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Nine Mile Run blog

04
Feb

Hello! My name is John, and I am a junior environmental science student at the University of Pittsburgh. This past semester, I have been working on an interactive display of the restoration project which reconfigured Nine Mile Run and parts of Frick Park.

I wanted to get involved with Nine Mile Run Watershed Association (NMRWA) because I was inspired by how dedicated and passionate this group is about improving urban water quality. This organization seems to me like part of a greater recommitment by people around Pittsburgh towards restoring our city’s natural beauty.

Conservation has always been important to me, and being an Eastern PA native I grew up enjoying preserved land areas like Stroud Preserve. When I started going to school in Pittsburgh, Frick Park quickly became one of my favorite local spots for mountain biking. Since then I’ve rode over and next to Nine Mile Run countless times, enjoying this oasis of nature in the urban setting.

Clean water has been an interest of mine ever since I moved to Pittsburgh and learned of the challenges urban streams are facing. Also, this past summer I spent much of my time wading in streams while interning for the PA Department of Environmental Protection. These previous experiences blended perfectly in my work with NMRWA, where I could help display innovative solutions to issues of urban stream health.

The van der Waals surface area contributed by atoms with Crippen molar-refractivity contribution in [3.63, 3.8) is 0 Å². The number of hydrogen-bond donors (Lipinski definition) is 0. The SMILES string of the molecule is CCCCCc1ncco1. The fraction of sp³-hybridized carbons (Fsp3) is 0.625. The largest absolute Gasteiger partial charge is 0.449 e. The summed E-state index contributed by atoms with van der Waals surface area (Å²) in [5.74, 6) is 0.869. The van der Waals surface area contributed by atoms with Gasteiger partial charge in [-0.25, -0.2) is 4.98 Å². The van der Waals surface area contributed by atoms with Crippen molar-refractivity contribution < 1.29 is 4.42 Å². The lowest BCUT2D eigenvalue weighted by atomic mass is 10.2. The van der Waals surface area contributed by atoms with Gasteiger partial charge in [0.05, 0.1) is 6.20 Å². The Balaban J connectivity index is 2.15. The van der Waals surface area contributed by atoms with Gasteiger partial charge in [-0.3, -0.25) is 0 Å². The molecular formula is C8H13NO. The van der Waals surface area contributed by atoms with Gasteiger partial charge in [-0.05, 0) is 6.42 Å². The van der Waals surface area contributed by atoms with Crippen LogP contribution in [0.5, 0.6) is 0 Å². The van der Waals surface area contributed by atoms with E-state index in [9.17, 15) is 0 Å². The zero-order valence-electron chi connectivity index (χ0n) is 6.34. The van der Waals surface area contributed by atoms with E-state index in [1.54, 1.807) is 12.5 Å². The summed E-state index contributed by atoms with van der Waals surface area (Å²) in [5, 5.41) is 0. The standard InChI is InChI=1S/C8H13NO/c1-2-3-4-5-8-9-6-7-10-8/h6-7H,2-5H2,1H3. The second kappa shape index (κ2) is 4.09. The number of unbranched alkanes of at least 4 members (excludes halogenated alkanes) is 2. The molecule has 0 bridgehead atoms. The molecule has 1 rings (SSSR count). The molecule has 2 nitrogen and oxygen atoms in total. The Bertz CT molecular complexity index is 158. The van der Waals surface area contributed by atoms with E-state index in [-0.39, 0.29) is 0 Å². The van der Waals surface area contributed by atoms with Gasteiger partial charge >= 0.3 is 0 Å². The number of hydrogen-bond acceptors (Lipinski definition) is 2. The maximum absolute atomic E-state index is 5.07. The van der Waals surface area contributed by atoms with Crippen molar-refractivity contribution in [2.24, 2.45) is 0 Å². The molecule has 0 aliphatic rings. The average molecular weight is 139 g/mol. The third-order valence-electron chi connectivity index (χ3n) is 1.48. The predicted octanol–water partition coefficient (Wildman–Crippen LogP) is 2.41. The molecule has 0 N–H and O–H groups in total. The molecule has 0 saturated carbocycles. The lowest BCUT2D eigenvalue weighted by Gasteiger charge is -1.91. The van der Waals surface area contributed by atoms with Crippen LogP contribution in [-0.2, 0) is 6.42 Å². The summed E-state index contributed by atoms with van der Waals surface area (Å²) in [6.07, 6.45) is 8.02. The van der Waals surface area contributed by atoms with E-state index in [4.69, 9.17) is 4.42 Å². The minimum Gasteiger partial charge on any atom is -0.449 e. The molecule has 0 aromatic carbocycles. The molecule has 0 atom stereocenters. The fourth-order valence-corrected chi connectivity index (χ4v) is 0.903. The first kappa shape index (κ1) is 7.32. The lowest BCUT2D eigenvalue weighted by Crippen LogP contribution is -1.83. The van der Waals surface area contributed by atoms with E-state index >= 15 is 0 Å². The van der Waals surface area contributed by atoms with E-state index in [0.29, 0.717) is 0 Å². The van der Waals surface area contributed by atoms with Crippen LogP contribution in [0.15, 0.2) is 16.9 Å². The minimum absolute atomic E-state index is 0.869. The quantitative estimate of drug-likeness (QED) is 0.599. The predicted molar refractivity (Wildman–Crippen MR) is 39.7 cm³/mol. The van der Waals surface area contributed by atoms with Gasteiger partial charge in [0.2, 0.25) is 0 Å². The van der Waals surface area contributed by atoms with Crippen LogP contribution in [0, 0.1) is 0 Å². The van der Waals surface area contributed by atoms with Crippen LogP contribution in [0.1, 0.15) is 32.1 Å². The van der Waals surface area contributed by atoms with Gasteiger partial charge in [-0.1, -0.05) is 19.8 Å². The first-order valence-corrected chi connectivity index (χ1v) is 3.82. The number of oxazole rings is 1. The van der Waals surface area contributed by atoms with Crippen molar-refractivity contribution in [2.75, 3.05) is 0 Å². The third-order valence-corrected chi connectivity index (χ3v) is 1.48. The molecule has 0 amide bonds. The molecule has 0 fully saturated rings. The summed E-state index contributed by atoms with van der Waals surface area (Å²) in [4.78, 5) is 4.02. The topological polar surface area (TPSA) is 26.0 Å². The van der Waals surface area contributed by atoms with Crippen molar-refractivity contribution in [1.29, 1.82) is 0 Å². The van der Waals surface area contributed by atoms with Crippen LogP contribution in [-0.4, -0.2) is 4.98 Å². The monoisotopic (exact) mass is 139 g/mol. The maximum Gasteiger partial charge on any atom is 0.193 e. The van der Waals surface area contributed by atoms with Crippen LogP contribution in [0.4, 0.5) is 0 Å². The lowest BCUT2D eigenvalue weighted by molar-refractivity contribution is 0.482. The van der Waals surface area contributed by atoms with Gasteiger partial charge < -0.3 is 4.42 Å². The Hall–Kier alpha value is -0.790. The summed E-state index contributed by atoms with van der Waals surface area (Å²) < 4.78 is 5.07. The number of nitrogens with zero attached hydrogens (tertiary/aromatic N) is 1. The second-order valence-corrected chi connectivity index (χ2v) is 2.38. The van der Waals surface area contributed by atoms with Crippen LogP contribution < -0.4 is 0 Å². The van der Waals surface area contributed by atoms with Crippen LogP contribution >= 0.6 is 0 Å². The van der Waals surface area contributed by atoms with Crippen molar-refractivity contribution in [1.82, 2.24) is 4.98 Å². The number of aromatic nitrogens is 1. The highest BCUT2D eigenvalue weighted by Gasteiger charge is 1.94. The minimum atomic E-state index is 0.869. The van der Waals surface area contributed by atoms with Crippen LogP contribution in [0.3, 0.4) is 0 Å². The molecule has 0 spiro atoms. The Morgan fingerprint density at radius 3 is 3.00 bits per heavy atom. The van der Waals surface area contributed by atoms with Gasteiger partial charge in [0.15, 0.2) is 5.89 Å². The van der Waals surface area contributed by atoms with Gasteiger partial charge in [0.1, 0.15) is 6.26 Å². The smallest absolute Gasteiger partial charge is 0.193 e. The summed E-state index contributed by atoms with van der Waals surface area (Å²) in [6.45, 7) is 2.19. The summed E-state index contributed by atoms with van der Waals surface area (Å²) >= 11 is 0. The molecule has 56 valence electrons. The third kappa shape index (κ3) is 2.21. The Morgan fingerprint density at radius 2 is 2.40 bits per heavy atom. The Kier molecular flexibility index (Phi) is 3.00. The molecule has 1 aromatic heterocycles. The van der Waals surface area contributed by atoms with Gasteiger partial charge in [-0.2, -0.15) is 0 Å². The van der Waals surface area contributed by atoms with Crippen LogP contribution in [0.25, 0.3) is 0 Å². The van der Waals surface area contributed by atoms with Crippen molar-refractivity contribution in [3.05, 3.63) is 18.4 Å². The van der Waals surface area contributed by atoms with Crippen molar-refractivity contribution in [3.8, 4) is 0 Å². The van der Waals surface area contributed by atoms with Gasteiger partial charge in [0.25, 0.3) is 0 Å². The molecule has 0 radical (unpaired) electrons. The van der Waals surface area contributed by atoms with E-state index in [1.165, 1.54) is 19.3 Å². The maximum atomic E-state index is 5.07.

Using ArcGIS, and past reports on the restoration project, I created maps displaying impervious cover, culvert systems, stream channel reconfiguration, and wetland creation and modification. Along with my maps, the display includes historical photos of the creation of Pittsburgh’s sewer systems from over 85 years ago!

I am grateful to have learned so much about the restoration project in Nine Mile Run, and to be able to learn from leaders in sustainable development. One important takeaway from my experience is that stewardship is never over, and I look forward to continuing to be a part of keeping Nine Mile Run healthy and beautiful!

My ArcGIS story map will be up on the Nine Mile Run website sometime soon, so be on the lookout!

25
Jan
Google Street View

When Google Street View was released just over a decade ago many of us likely took a peek at our homes, forgot about it, and have used it maybe a handful of times since. Today some might use it to confirm an address before punching it into their GPS, but it’s also an interesting and useful tool for our work in the watershed, particularly urban forestry. Over the last 10+ years, Google has re-photographed numerous streets, creating a photographic timeline. The timeline allows us to go back and see how current conditions compare with conditions from a decade ago.

Our Process

One of the interesting things we’ve been exploring is the growth of trees we planted or helped plant in the watershed, over the course of the last 15 years. With the timeline, we can go back to a series of dates and screen capture the view from that year. When we compile these individual images into animated GIFs it provides a moving timeline of that location. These GIFs not only show the difference between planting and today but also how the tree and surrounding area have evolved. Not only do the trees grow, but the amount of shade produced, or the number of cars parked nearby has changed as well, showing some of the benefits of trees. There’s nothing scientific about this process, and it’s something you can easily do at home.